I’m alone. It seems every man in the control room is frozen in time, eyes firmly fixed on the same gauge. When the blow is completed an eerie and utter silence returns to the boat.
We are still sinking. Blowing the tanks has not even slowed us down. With the sea bottom perhaps two miles below we would never reach in one piece. As we pass through 600 feet the 1st lieutenant throws his shirt over the depth gauge. It effectively breaks our trance. Now in the silence we hear the first groans and creaks as the hull compresses under the enormous sea pressure.
The feeling of being trapped in a steel tube as it plunges toward its crush depth is terrifying. Powerless to do anything, I fearfully await the end. I wonder would people know what happened to us or if we would be thought of as dying bravely. I ponder never seeing a blue sky again and ask myself why I’d volunteered for the submarine service in the first place. I remember the lessons we were taught during training.
An 'A' boat has a maximum depth of 500 feet. The hull is designed to withstand sea pressure to 1000 feet then halved to 500 as a safety measure. That was only the builder’s theory and they weren’t here now to actually attest to its accuracy. Besides which, Alcide is more than 20 years old, the pressure hull would have certainly deteriorated during that time.
I’m gripped by a fear I have never before experienced, while outwardly I try to maintain an appearance of calm. As we continue our descent a strange feeling of calm over takes me. I relax, realizing I’m no longer in control of events.
Through the fog of these thoughts and theories, I become aware that my right handias hurting. I have a death grip on a stanchion but can’t let go.
Suddenly a voice pierces my silent reverie. 'Bubble rising, sir.’ I’m not sure I’ve heard correctly. Maybe I’m dreaming and this is naturally what I want to hear. Shifting my weight to allow for a sudden upward sweep of the deck, it’s clear that we are rising!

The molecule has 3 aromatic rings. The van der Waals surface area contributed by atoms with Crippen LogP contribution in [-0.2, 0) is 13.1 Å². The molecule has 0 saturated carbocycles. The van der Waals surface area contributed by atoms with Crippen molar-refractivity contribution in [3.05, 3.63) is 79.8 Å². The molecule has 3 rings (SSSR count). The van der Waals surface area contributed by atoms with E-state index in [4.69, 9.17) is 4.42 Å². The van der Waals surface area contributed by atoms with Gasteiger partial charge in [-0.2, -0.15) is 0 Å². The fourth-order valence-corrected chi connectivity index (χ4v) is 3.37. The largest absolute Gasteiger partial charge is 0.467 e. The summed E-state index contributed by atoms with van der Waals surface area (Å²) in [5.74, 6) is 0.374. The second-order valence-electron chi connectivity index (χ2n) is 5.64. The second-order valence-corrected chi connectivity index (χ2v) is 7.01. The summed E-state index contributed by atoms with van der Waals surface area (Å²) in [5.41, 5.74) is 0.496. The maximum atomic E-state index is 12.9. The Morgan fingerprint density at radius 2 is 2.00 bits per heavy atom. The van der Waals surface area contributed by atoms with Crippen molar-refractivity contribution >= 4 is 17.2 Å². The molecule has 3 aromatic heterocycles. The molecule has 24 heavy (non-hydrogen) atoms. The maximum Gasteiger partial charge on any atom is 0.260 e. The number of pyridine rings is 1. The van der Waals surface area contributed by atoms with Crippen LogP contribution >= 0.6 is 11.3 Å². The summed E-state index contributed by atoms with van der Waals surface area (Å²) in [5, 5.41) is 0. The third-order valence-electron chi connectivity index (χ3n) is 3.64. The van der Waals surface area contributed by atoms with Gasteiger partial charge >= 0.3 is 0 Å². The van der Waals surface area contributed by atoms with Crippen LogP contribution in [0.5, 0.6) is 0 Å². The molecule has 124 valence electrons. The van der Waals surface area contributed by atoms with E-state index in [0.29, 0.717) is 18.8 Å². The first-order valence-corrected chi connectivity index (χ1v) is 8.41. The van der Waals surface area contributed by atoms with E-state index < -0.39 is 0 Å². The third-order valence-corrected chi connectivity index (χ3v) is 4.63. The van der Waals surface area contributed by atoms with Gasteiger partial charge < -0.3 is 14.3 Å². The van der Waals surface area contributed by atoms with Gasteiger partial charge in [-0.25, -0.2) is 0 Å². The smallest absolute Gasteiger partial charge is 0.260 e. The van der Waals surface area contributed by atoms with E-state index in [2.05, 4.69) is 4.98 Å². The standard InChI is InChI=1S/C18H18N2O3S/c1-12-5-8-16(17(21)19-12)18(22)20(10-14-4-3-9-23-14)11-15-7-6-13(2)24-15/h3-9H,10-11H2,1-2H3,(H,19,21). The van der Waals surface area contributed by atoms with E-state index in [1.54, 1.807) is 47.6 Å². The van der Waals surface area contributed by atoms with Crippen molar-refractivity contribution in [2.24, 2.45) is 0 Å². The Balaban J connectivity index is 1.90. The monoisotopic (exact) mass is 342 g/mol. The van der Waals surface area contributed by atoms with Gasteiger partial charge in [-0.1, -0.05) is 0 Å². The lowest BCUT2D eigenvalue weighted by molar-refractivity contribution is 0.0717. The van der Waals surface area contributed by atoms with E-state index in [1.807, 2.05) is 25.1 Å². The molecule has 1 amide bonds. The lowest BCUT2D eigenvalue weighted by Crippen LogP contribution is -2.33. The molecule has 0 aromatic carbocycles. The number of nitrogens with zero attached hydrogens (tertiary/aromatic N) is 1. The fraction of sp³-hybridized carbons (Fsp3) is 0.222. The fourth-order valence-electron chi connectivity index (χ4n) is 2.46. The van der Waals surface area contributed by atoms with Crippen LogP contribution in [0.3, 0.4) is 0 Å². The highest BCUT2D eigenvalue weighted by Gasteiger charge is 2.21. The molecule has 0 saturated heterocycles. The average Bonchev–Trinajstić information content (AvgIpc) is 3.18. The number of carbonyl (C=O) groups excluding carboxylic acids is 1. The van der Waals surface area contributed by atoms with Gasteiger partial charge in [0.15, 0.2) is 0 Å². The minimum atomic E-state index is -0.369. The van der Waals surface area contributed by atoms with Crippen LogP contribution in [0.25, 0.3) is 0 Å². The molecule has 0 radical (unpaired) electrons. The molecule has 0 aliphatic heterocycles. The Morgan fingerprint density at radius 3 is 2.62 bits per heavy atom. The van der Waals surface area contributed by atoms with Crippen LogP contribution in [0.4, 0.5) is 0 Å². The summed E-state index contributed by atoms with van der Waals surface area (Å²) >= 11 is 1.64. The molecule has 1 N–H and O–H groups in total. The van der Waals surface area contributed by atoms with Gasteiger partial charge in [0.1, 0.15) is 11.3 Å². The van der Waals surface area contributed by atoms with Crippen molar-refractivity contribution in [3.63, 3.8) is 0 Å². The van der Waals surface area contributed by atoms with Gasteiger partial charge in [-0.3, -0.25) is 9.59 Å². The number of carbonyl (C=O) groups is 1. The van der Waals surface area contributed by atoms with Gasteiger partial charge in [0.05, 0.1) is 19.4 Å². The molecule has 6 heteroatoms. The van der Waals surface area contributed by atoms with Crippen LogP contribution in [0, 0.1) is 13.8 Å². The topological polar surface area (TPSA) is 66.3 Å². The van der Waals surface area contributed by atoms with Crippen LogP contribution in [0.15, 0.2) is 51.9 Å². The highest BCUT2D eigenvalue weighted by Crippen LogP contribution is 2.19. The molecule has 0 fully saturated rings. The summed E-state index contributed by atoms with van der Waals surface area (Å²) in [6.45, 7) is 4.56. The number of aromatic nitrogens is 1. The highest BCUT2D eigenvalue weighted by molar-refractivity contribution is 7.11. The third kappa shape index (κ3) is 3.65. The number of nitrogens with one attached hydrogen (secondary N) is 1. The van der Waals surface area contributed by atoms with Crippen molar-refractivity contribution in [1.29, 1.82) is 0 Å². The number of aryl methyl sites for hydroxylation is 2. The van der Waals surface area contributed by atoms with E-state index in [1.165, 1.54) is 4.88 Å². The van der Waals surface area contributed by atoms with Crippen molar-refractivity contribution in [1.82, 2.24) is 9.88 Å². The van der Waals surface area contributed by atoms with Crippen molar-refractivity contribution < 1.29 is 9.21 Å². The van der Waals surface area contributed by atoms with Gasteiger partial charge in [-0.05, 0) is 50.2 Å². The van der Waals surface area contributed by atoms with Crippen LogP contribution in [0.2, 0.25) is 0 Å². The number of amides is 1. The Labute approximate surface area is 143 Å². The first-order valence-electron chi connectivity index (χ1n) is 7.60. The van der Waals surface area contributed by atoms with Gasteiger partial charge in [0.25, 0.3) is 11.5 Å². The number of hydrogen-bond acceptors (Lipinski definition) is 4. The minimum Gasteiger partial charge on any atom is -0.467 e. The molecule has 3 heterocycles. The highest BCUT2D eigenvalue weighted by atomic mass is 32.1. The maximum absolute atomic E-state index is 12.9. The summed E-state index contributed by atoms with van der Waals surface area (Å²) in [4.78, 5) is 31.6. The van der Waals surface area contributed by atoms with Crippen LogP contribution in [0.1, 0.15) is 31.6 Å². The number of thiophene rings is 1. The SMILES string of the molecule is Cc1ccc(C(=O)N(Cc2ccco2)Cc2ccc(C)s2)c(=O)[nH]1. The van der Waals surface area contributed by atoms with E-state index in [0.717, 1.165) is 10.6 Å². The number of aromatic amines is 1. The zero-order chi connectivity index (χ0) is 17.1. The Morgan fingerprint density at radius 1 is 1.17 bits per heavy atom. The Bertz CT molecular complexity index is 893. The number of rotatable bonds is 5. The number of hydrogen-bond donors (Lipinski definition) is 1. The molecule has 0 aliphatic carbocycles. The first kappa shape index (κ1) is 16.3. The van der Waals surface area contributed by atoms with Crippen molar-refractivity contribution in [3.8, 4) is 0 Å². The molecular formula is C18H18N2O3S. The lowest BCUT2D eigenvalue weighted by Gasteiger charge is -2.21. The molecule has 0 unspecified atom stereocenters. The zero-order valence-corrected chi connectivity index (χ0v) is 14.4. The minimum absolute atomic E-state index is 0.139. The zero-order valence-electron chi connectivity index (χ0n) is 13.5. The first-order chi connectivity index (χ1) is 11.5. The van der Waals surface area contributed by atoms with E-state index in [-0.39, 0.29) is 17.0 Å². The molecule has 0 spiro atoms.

The boat is now racing toward the surface at about the same speed we had dived moments before. Clearly no-one wants to slow our ascent even though sonar can not safely report surface contacts at this speed.
When we break surface a relieved skipper is the first man on the bridge. Trapped alone in his tiny cabin not knowing what was happening must have been a frightening ordeal. The entire experience had only taken minutes. Yet for those of us in the control room those minutes had seemed like hours.
The first question everyone asked. 'What happened?', 'What caused the sudden dive?' I’m not so concerned with the cause, just happy to be alive and back on the surface. Still hungry, my thoughts quickly return to my breakfast.
On reaching the seaman’s mess I find it alive with chatter. I think it’s mostly bravado hiding fear. Shipmates eagerly relate tales of their experiences (supposedly) on other boats. 'On such and such we hit the sea bed at 800 feet!'. 'Oh yeah! On my last boat we sank stern first and were stuck on the sea bed for hours!' And so the stories go on.
But what really happened? What caused the steep dive? How deep did we actually go? These are questions I can’t answer with any certainty. The best theory offered and perhaps the cause was an iceberg. Icebergs are generally made up of fresh water and as they move into the Gulf Stream they melt. That morning it is possible the submarine entered at the top of a huge pocket of fresh water, the remains of an iceberg. With the difference in water density between salt and fresh water we immediately became very heavy and dropped like a stone.
Only when we exited at the bottom of the berg did we regain our buoyancy. How deep we went that morning is open to speculation. Perhaps somewhere near 800 feet. Had the berg been a few feet deeper maybe I wouldn’t be telling this story - who knows?
Frederick Rodgers went on to serve a total of twelve years in the Royal Navy and twelve more in the Canadian Navy Reserve. Now retired, he lives in Prince Edward Island, Canada. Rodgers published his first book, Lily and Me, in 2004. Click here to read more of Rodgers' work as well as his blog.